You’ve done all the prep work for this weekend’s marathon: You got in the long training runs, ate extra pasta and decided to pamper your feet by breaking the bank to buy an ultraposh pair of running shoes.

Before you start lacing them up, there’s something you should know: The old adage about getting what you pay for doesn’t always apply to running shoes. In fact, the opposite often is the case.

Jens Jakob Andersen, a former competitive runner and a statistics teacher at Copenhagen Business School, fired up his computers to run an analysis of 134,867 reviews on 391 running shoes from 24 brands that were posted on running websites. His conclusion: Higher cost doesn’t always mean higher satisfaction.

“The 10 most expensive running shoes [average price $181] have an average rating of 79 out of 100,” he said. “The 10 cheapest [average price $61] have an average rating of 86 out of 100.” In other words, the cheaper ones ranked higher.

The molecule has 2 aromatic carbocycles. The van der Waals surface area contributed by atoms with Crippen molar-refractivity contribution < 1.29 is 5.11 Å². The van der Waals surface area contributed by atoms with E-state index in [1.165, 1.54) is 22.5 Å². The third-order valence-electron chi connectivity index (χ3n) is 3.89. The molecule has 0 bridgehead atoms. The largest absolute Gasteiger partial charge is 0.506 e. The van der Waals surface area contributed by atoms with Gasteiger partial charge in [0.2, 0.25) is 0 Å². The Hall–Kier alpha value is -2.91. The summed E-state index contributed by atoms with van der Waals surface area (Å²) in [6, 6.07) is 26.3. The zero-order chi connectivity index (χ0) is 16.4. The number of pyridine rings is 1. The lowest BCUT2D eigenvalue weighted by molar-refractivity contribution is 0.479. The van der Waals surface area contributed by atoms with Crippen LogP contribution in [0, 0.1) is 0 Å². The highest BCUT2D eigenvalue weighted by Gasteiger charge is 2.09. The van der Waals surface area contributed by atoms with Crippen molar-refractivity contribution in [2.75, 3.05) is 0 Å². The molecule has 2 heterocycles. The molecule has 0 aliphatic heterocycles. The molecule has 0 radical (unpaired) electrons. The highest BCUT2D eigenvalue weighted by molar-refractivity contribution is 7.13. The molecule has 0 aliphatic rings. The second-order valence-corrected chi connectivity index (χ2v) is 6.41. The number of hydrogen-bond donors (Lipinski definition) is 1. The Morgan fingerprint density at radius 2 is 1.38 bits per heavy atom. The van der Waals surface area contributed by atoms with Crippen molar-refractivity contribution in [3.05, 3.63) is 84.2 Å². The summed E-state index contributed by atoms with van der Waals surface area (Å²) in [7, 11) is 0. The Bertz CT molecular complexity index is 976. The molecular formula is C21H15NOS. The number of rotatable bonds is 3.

Andersen conceded that higher costs typically mean higher expectations, which opens the door to a higher rate of buyers being disappointed. But, he said, that’s not enough to explain all of the negative reviews, pointing to the fine-dining industry, “where Michelin restaurants obviously do get better reviews than fast-food chains.”

He suspects that the costs of some models are driven higher not by the quality of the shoe as much as by the cost of marketing it.

“There is nothing wrong with a company selling premium running shoes,” he said. “But in my honest opinion, it is a problem when a running shoe brand spends massive amounts of money on marketing to promote products consumers dislike.”

Runners can see the results of his analysis — complete with lots of charts — at